“About ten years ago, cultural and religious views limited girls from running. They were discriminated against because they ran. Normally, girls would stay at home, do housework and not go to school. Then girl runners began to make an income from running, find good health, stay in school and help their families. When girls ran, they became part of a team and learned about the opportunities available outside of housework. Today, runners have become a positive example for girls and girls are encouraged to run for health and to uplift themselves.”

Debark is a prime example of the communal transformation that can occur when girls are provided a chance to work together to achieve their goals in athletics and life. GGRF is proud to have played an integral role as a catalyst for the expansion of athletic and personal opportunities for girls in Debark.

You recently visited a team of girls the foundation supported out in Ethiopia. Tell me a little about this trip and what you learned while there.

Earlier this year I spent two months in Ethiopia evaluating our programs and talking with the girls we serve about the types of challenges and successes they have experienced while running in Ethiopia. This was my second time to Ethiopia. The first time was in 2009 where I was conducting research on the empowerment of girls through running. Over the summer of 2009 was when I first met the girls of Girls Gotta Run Foundation.

It was great to be able to go back to Ethiopia and develop programs that addressed the challenges girl runners are facing. Many girls are unable to afford the shoes, running clothes and food needed to run. Other girls can’t afford transportation to running practice in the city or find it difficult to balance running, education, work and family responsibilities. GGRF has been working to address these needs since 2006 and is continuously looking to be more effective, efficient and responsive.  I look forward to integrating the recommendations of the girl runners I spoke with in Ethiopia into our future programming.

How are the girls in Ethiopia responding to the program? 

In Ethiopia, running has provided the unique opportunity for women to become international leaders, role models and competitors through the power of sport. Many of the girls we work with look up to Ethiopian women runners like Tirunesh Dibaba and Meseret Defar for their accomplishes both on and off the track. The girls we support enjoy having the opportunity follow in the footsteps of their role models by pursuing running both recreationally and professionally. With the support of GGRF, they are able to make a better life for themselves and have access to greater athletic and educational opportunities.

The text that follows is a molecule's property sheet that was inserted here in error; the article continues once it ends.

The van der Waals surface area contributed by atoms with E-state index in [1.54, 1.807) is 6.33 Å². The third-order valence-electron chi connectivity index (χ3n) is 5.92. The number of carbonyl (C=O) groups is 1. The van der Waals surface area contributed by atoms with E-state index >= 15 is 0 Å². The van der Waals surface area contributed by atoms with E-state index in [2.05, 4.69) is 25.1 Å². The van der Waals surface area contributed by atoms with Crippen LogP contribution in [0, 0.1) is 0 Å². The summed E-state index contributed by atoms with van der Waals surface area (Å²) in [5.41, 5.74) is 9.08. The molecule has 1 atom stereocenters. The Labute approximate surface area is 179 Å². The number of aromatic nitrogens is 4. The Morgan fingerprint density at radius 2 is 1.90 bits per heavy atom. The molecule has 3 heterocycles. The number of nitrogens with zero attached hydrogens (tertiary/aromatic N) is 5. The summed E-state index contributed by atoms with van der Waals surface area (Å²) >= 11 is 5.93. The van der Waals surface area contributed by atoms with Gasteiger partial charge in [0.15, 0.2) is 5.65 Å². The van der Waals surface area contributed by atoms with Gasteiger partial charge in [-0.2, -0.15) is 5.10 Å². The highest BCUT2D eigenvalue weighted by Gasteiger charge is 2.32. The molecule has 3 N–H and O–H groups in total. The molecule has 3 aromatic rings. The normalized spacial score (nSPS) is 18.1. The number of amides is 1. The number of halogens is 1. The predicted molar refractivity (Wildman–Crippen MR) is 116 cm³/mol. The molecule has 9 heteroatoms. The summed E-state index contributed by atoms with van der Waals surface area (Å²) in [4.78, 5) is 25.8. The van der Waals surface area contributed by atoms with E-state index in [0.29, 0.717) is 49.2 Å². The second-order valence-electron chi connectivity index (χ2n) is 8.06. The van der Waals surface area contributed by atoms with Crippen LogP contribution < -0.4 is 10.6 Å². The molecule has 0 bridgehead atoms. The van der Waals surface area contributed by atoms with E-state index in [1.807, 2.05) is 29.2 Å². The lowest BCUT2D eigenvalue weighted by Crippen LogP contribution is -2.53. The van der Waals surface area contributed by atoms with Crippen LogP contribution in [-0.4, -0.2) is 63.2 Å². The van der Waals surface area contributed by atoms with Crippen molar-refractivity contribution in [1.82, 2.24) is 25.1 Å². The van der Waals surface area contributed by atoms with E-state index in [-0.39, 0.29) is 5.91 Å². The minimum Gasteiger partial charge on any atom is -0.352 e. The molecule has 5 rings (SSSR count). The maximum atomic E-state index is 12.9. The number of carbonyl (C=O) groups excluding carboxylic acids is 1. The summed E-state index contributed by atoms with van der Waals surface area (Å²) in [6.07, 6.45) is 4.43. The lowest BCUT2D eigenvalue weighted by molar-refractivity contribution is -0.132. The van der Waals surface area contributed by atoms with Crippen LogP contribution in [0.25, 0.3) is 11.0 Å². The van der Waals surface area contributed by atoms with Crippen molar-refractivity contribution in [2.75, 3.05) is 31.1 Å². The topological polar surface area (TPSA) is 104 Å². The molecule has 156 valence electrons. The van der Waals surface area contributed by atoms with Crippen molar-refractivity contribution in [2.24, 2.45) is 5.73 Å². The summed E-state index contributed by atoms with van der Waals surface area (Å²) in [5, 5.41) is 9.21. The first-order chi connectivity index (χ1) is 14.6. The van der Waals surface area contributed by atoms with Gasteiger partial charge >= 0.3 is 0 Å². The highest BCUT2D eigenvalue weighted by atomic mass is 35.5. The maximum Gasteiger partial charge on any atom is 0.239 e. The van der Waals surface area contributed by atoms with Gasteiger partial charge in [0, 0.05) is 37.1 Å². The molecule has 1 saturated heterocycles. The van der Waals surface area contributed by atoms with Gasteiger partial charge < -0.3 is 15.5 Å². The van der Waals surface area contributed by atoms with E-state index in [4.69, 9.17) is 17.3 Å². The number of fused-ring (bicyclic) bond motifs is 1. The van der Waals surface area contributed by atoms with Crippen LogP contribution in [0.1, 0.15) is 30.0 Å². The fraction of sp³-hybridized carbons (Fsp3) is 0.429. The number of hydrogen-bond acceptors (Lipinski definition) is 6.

What are the plans for the future of Girls Gotta Run? Do you think the program could work in other countries? 

Currently, Girls Gotta Run is working to raise the necessary funds to increase our impact in Ethiopia and provide greater opportunities for girls to achieve their goals in athletics and education. We hope to support the creation of future Ethiopian girl leaders and role models that have used running and education to build self sufficient, healthy lives.

Running has proven to be a low cost, high impact kind of sport that has great potential as a method of empowerment for girls internationally.  Girls Gotta Run Foundation is currently working to achieve our greatest impact in Ethiopia before considering moving into other countries.

However, we believe strongly that running has the power to transform the way girls are viewed and view themselves, provide safe environments for girls to discuss difficult life issues and support girls through the time in their life that they are often taken away from education and sport for marriage and work. It would be an honor to work with girls outside of Ethiopia in the future to explore ways that running could benefit their communities.